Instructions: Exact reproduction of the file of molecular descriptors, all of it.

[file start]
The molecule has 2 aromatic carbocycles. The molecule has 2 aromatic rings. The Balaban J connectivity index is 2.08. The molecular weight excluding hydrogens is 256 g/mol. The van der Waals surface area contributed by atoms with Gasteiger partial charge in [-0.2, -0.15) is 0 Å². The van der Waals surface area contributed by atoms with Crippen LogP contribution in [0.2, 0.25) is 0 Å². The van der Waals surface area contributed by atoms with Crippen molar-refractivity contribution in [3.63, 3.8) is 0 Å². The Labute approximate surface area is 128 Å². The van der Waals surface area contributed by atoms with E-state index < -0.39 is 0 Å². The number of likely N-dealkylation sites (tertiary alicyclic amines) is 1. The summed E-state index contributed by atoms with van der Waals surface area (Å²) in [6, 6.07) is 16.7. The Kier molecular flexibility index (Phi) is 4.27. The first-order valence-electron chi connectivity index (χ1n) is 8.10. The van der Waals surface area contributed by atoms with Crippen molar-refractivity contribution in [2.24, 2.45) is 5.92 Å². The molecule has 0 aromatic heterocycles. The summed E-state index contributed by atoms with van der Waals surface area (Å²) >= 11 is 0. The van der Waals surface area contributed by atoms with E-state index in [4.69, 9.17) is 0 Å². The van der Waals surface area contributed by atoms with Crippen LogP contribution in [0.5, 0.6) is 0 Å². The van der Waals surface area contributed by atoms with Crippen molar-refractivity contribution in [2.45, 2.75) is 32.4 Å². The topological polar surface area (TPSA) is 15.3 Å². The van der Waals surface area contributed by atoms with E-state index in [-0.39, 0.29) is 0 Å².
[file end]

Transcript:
The molecule has 2 aromatic carbocycles. The molecule has 2 aromatic rings. The Balaban J connectivity index is 2.08. The molecular weight excluding hydrogens is 256 g/mol. The van der Waals surface area contributed by atoms with Gasteiger partial charge in [-0.2, -0.15) is 0 Å². The van der Waals surface area contributed by atoms with Crippen LogP contribution in [0.2, 0.25) is 0 Å². The van der Waals surface area contributed by atoms with Crippen molar-refractivity contribution in [3.63, 3.8) is 0 Å². The Labute approximate surface area is 128 Å². The van der Waals surface area contributed by atoms with E-state index < -0.39 is 0 Å². The number of likely N-dealkylation sites (tertiary alicyclic amines) is 1. The summed E-state index contributed by atoms with van der Waals surface area (Å²) in [6, 6.07) is 16.7. The Kier molecular flexibility index (Phi) is 4.27. The first-order valence-electron chi connectivity index (χ1n) is 8.10. The van der Waals surface area contributed by atoms with Crippen molar-refractivity contribution in [2.24, 2.45) is 5.92 Å². The molecule has 0 aromatic heterocycles. The summed E-state index contributed by atoms with van der Waals surface area (Å²) >= 11 is 0. The van der Waals surface area contributed by atoms with E-state index in [4.69, 9.17) is 0 Å². The van der Waals surface area contributed by atoms with Crippen LogP contribution in [0.5, 0.6) is 0 Å². The van der Waals surface area contributed by atoms with Crippen molar-refractivity contribution in [2.45, 2.75) is 32.4 Å². The topological polar surface area (TPSA) is 15.3 Å². The van der Waals surface area contributed by atoms with E-state index in [-0.39, 0.29) is 0 Å².